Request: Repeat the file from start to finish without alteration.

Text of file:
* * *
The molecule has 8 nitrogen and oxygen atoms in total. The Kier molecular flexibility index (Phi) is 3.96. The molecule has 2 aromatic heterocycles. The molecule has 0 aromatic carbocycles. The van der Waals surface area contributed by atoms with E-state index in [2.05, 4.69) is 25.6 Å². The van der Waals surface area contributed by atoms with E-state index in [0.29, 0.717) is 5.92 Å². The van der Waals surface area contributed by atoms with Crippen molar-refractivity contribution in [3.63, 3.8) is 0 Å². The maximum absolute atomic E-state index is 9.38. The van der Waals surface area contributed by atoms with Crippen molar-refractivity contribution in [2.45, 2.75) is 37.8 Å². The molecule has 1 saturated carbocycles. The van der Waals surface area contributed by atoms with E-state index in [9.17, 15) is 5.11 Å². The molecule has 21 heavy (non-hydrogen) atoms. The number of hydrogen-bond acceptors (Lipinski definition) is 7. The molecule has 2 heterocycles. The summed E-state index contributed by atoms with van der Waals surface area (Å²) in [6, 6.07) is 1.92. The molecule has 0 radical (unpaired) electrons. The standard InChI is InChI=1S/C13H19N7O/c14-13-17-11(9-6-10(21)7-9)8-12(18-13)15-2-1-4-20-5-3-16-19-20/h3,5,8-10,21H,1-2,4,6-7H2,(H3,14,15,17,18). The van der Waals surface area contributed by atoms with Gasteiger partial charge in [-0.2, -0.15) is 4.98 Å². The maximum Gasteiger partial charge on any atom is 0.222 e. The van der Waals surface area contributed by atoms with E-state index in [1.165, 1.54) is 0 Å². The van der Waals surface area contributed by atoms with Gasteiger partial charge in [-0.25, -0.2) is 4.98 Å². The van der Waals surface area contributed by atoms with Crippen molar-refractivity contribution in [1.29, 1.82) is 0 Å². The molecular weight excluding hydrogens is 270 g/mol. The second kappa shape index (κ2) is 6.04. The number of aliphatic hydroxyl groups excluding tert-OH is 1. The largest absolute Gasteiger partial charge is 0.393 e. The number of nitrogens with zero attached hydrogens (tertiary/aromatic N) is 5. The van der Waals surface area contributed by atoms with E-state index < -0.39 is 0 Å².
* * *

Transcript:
The molecule has 8 nitrogen and oxygen atoms in total. The Kier molecular flexibility index (Phi) is 3.96. The molecule has 2 aromatic heterocycles. The molecule has 0 aromatic carbocycles. The van der Waals surface area contributed by atoms with E-state index in [2.05, 4.69) is 25.6 Å². The van der Waals surface area contributed by atoms with E-state index in [0.29, 0.717) is 5.92 Å². The van der Waals surface area contributed by atoms with Crippen molar-refractivity contribution in [3.63, 3.8) is 0 Å². The maximum absolute atomic E-state index is 9.38. The van der Waals surface area contributed by atoms with Crippen molar-refractivity contribution in [2.45, 2.75) is 37.8 Å². The molecule has 1 saturated carbocycles. The van der Waals surface area contributed by atoms with E-state index in [9.17, 15) is 5.11 Å². The molecule has 21 heavy (non-hydrogen) atoms. The number of hydrogen-bond acceptors (Lipinski definition) is 7. The molecule has 2 heterocycles. The summed E-state index contributed by atoms with van der Waals surface area (Å²) in [6, 6.07) is 1.92. The molecule has 0 radical (unpaired) electrons. The standard InChI is InChI=1S/C13H19N7O/c14-13-17-11(9-6-10(21)7-9)8-12(18-13)15-2-1-4-20-5-3-16-19-20/h3,5,8-10,21H,1-2,4,6-7H2,(H3,14,15,17,18). The van der Waals surface area contributed by atoms with Gasteiger partial charge in [-0.2, -0.15) is 4.98 Å². The maximum Gasteiger partial charge on any atom is 0.222 e. The van der Waals surface area contributed by atoms with E-state index in [1.165, 1.54) is 0 Å². The van der Waals surface area contributed by atoms with Gasteiger partial charge in [-0.25, -0.2) is 4.98 Å². The van der Waals surface area contributed by atoms with Crippen molar-refractivity contribution in [1.29, 1.82) is 0 Å². The molecular weight excluding hydrogens is 270 g/mol. The second kappa shape index (κ2) is 6.04. The number of aliphatic hydroxyl groups excluding tert-OH is 1. The largest absolute Gasteiger partial charge is 0.393 e. The number of nitrogens with zero attached hydrogens (tertiary/aromatic N) is 5. The van der Waals surface area contributed by atoms with E-state index < -0.39 is 0 Å².